“Pride Swallowing Seige”

KPCC
Artprof.org has been out there for a month, and we are slowly gaining traction. Milestones like the KPCC article (above) were very exciting to see!

You would think with the site launched it would be time to step back and rest a bit?  Not at all.  In fact, if anything, I am feeling an even stronger urgency to keep moving forward.

Right now, it seems like publicity is what will make or break us. The people who know about Art Prof love it, we’ve gotten some very thoughtful and poignant messages from people across that world that have convinced me that we are doing something right.

Although we have made incredible strides, working on publicity, I still feel like Tom Cruise in this clip when he talks about an “up at dawn, pride swallowing seige.”

Over the past few years, when I have done publicity for my own studio work, I certainly had to go around asking (begging) to have my work shown. Art Prof is an ocean of asking compared to that drop of water.

I’m at the point where over the past 3 years, I have had to reach out to such an immense number of people who I have no relationship with that I am actually GRATEFUL when I get a rejection. “Wow, you took 1 minute to write me a rejection?  I’m that valuable?!?”  For a project like this to function, you have to be okay with being ignored.  All. The. Time.

I leave my pride at the door, and just keep asking.  Hopefully we’ll find that “yes” we are looking for very soon…


ART PROF is a free, online educational platform for visual arts for people of all ages and means. artprof.org features video courses, art critiques, an encyclopedia of art supplies, and more.

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PORTFOLIO VIDEO CRITIQUES
Prof Lieu offers video critiques on portfolios for students applying to art school and working artists. More info.


ART DARES
Every month, we assign a topic for you to respond to with an artwork. We give out prizes in several categories!  More info.


ASK THE ART PROF was a written column in the Huffington Post from about art related topics. Visit our Pro Development page.

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Linoleum Block Printing

Treadmill

This morning I was reading the New York Times and I came across an article, “With ‘Stay Lit,’ Writers Persevere in a Hostile World.” One of the writers mentioned in the article is Russell Rowland, who recently wrote an essay about continuing to write, despite difficult circumstances, disappointments, and failures. Both of these articles are about professional writers, but I found the content to be just as relevant to my experience as a visual artist.  One of my favorite excerpts from Rowland’s essay is below:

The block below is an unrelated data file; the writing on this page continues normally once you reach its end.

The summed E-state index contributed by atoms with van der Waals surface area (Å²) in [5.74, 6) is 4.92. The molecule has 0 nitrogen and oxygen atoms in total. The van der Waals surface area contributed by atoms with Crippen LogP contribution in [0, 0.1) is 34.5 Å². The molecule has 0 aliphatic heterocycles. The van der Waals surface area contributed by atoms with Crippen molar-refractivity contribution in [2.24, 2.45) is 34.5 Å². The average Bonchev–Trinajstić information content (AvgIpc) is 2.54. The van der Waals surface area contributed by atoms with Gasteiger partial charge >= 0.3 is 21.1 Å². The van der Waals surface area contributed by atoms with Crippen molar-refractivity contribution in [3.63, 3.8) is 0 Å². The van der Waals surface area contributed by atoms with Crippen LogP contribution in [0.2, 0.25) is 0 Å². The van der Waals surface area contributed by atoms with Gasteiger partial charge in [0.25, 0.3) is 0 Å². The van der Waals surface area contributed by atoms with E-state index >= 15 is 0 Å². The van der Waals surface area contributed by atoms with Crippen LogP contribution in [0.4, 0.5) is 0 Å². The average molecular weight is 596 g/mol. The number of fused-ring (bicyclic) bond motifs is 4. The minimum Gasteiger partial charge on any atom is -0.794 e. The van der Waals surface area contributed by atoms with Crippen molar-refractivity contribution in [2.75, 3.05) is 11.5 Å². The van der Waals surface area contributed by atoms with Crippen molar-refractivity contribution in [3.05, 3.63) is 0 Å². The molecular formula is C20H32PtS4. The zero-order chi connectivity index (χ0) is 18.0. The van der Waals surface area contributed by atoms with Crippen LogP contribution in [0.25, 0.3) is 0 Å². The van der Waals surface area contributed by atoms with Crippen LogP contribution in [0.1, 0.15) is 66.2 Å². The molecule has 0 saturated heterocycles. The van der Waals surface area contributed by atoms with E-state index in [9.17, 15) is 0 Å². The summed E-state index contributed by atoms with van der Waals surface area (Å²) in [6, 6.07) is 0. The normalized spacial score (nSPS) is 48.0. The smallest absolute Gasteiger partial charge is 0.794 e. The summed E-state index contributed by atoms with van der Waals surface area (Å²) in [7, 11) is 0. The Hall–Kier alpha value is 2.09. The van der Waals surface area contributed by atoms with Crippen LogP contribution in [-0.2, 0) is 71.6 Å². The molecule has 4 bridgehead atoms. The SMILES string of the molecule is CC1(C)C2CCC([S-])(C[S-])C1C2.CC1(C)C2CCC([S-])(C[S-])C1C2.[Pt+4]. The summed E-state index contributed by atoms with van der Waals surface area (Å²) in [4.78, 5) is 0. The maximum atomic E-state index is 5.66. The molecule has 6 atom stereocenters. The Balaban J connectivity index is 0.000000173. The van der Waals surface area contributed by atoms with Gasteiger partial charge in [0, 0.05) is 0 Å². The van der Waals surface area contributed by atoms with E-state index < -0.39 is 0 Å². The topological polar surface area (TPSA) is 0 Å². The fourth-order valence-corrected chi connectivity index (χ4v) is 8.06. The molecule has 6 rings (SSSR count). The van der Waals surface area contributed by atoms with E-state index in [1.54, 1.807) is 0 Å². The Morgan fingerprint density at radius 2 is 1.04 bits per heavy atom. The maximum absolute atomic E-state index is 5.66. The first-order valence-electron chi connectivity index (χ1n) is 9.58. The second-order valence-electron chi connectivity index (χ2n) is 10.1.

“But the desire to write, it seems, is a sickness for which there is no cure. Except writing.”

I feel the same way about making visual art. As time goes on, I find that I am asking myself more and more why I do this to myself. Lately it seems like being creative has become a compulsion that I resent a lot of the time. I can’t help but think that I would be a happier, healthier person if I didn’t have this drive to create.

You would think that with more years of experience that working as an artist gets easier, but in my experience it just seems to be getting harder. I was talking to one of my former students the other day, and we were discussing the difference between working in art school and working professionally. When I was an art student, I worked hellish hours, with much more intensity than I ever do today. I did marathon work sessions that lasted 8-10 hours into the morning hours. Today I rarely get to work more than 3 hours at a time because of constraints in my schedule. Yet somehow, those hellish hours were easier. Art school was like running a 2 minute sprint where you run as fast as you possibly can, can’t even pause to think, but then you finish and get to take a solid break before starting up again. Now, I feel like I’m on a treadmill that won’t turn off. The treadmill is not going very fast, and I finally have time to think, but there are no breaks and pacing myself is critical to survival.